We donâ€™t know how much ribbons cost but we can work out where the decimal point goes.

We add a zero to the end of the cost of ribbons, that gives us the cost of 10 inches. The decimal point moves one place to the right.

We need 1/100 of this, so the decimal point moves two places to the left because 100 has two zeroes.

One place to the right plus 2 places to the left gives us one place to the left. Therefore, since the cost of bows and ribbons is the same, the final result is that the decimal point is moved one place to the left of the cost of an inch of ribbon. For example, if the cost of ribbons is 12 cents per inch, which is the same as 12.0 cents, so the final answer is 1.20 cents. Your chart would be like a number line 1-2=-1, where positive is to the right and negative is to the left, so one place to the left.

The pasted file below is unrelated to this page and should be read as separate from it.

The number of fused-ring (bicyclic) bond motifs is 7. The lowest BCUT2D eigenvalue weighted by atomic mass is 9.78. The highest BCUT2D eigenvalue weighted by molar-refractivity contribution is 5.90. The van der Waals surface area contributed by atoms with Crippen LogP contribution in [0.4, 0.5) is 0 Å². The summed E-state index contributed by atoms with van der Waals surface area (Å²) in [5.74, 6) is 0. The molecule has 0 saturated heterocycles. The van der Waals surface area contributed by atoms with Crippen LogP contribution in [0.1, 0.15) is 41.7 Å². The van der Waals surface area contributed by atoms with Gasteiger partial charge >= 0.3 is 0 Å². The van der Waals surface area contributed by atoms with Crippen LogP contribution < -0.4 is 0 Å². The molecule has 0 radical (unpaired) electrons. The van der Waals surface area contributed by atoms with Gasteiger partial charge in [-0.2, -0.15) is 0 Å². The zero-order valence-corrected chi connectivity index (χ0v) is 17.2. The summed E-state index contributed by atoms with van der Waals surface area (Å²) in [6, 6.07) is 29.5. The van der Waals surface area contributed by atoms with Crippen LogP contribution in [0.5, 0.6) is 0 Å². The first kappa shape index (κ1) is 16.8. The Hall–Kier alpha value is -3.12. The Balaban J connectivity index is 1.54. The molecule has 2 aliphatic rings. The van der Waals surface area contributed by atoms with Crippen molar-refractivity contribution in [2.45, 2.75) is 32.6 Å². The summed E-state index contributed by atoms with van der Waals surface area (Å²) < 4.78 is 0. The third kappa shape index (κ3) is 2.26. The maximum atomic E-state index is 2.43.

In this chart I have used XX as the cost of ribbons (and bows) per inch. You can use actual numbers in place of XX to see what happens. When XX moves to the left, the decimal point appears to move to the right, and when XX moves to the right, the decimal point appears to move to the left. Any gaps to the immediate left or right of the decimal point are filled with a zero to show that there is no value in that place. Replace XX with 12 (for example) to see what happens. Then replace XX with 08 (another example where cost is 8c or $0.08) and see what happens.